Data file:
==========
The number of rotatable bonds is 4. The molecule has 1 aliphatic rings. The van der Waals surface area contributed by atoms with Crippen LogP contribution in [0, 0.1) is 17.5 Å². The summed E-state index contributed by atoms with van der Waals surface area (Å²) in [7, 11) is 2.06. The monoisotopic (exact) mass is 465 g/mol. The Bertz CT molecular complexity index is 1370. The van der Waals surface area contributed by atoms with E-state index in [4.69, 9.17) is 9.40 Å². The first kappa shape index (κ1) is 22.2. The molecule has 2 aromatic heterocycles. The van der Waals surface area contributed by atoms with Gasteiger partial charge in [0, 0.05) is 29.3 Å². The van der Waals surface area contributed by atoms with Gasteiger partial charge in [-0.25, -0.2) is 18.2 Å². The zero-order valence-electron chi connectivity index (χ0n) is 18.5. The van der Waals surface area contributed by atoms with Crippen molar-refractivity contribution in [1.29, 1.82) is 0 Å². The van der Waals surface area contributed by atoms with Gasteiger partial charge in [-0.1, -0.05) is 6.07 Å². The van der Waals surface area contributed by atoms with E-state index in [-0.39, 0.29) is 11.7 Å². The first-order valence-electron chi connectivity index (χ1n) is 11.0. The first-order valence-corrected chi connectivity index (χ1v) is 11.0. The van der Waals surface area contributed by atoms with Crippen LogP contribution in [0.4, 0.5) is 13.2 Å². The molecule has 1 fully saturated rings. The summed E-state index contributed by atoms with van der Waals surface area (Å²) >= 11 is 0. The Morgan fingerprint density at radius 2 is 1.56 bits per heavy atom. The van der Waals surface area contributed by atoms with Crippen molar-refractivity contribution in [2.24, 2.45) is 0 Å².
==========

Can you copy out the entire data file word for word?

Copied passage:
The number of rotatable bonds is 4. The molecule has 1 aliphatic rings. The van der Waals surface area contributed by atoms with Crippen LogP contribution in [0, 0.1) is 17.5 Å². The summed E-state index contributed by atoms with van der Waals surface area (Å²) in [7, 11) is 2.06. The monoisotopic (exact) mass is 465 g/mol. The Bertz CT molecular complexity index is 1370. The van der Waals surface area contributed by atoms with E-state index in [4.69, 9.17) is 9.40 Å². The first kappa shape index (κ1) is 22.2. The molecule has 2 aromatic heterocycles. The van der Waals surface area contributed by atoms with Gasteiger partial charge in [0, 0.05) is 29.3 Å². The van der Waals surface area contributed by atoms with Gasteiger partial charge in [-0.25, -0.2) is 18.2 Å². The zero-order valence-electron chi connectivity index (χ0n) is 18.5. The van der Waals surface area contributed by atoms with Crippen molar-refractivity contribution in [1.29, 1.82) is 0 Å². The van der Waals surface area contributed by atoms with Gasteiger partial charge in [-0.1, -0.05) is 6.07 Å². The van der Waals surface area contributed by atoms with E-state index in [-0.39, 0.29) is 11.7 Å². The first-order valence-electron chi connectivity index (χ1n) is 11.0. The first-order valence-corrected chi connectivity index (χ1v) is 11.0. The van der Waals surface area contributed by atoms with Crippen LogP contribution in [0.4, 0.5) is 13.2 Å². The molecule has 1 fully saturated rings. The summed E-state index contributed by atoms with van der Waals surface area (Å²) >= 11 is 0. The Morgan fingerprint density at radius 2 is 1.56 bits per heavy atom. The van der Waals surface area contributed by atoms with Crippen molar-refractivity contribution in [2.24, 2.45) is 0 Å².